The results show that brain activity in the auditory cortex continues without any problems, as long as we are subjected to sound alone. But when the brain instead is given a visual task, such as a written exam, the response of the nerves in the auditory cortex decreases, and hearing becomes impaired.
New research challenges the dominant theory that we are born with a sense of numbers and combines this insight with a theory based on size;
The researchers argue that understanding the relationship between size and number is what’s critical for the development of higher math abilities. By combining number and size (e.g., area, density, and perimeter), we can make faster and more efficient decisions.
Research by Tanya Evans and Michael Ulmann state in their article:
Mathematical disability (MD) is a neurodevelopmental disorder affecting math abilities. Here, we propose a new explanatory account of MD, the procedural deficit hypothesis (PDH), which may further our understanding of the disorder.
Cognifit is on the market with another product, now targeted at schools. The claims of scientific evidence are big and so are the promises, we would like to hear some first-hand experiences as THIS article very recently was very critical of their other claims and products.
Continuous dimensions, such as time, space, and numerosity, have been suggested to be subserved by common neurocognitive mechanisms. Neuroimaging studies that have investigated either one or two dimensions simultaneously have consistently identified neural correlates in the parietal cortex of the brain. However, studies investigating the degree of neural overlap across several dimensions are inconclusive, and it remains an open question whether a potential overlap can be conceptualized as a neurocognitive magnitude processing system.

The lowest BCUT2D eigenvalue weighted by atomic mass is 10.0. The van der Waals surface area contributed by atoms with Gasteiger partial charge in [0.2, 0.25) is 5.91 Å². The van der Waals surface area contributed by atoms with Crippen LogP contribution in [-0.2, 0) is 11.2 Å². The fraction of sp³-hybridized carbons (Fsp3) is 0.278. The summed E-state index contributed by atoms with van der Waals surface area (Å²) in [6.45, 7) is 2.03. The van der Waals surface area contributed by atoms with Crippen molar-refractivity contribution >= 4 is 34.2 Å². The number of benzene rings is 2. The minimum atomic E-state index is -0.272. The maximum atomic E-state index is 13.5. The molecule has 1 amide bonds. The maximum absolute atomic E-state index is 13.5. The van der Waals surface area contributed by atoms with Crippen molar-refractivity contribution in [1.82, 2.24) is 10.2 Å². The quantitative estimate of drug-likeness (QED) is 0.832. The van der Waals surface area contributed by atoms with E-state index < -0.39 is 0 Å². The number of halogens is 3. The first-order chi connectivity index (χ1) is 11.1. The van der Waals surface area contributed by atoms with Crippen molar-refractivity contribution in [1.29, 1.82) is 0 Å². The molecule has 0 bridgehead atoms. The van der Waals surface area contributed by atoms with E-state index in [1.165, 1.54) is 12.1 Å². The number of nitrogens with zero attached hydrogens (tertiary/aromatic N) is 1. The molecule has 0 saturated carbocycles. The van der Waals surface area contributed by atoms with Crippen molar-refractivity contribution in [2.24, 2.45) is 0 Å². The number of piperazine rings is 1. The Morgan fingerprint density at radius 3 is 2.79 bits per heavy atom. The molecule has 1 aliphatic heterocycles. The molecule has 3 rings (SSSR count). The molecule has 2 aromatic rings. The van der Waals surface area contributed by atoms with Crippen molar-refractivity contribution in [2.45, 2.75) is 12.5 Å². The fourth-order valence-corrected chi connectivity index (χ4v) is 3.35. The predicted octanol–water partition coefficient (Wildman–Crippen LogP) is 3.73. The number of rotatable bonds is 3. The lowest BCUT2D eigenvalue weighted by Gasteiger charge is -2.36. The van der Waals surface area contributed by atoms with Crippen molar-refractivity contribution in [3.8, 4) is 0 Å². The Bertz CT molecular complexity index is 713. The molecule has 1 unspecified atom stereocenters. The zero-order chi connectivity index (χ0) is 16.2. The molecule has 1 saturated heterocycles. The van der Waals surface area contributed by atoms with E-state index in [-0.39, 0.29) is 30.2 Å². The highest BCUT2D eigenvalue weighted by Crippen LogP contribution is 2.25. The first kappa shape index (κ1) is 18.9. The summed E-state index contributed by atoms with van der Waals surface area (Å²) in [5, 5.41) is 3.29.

We’ve said it before and we are saying it again, neuro science is not the solution, it’s a tool alright. See the article in our link for today for some clues on how to go from neuro science evidence to actual effective interventions.
Over a decade ago, Texas officials arbitrarily decided what percentage of students should get special education services — 8.5 percent — and since then they have forced school districts to comply by strictly auditing those serving too many kids, a Houston Chronicle investigation has found.
Their efforts, which started in 2004 but have never been publicly announced or explained, have saved the Texas Education Agency billions of dollars but denied vital supports to children with autism, attention deficit hyperactivity disorder, dyslexia, epilepsy, mental illnesses, speech impediments, traumatic brain injuries, even blindness and deafness.
OK they do not mention Dyscalculia but the path is clear.
Spatial reasoning skills during infancy may predict math ability at age four, according to a new study published in the journal Psychological Science. The findings may help explain why some people embrace math while others fear and avoid it.
Recent research confirms that learning the visual symbols and algorithms for number competence requires extensive exposure and specific teaching and depends on other cognitive abilities like working memory and executive function.
Much as babies develop approximate number sense without first being taught how to count, or fish can naturally tell which shoal is bigger and therefore safer to join, the GENMOD network developed the ability to discriminate between the number of objects with an accuracy matching that of skilled adults, even though it was never taught the difference between 1 and 2, programmed to count or even told what its task was.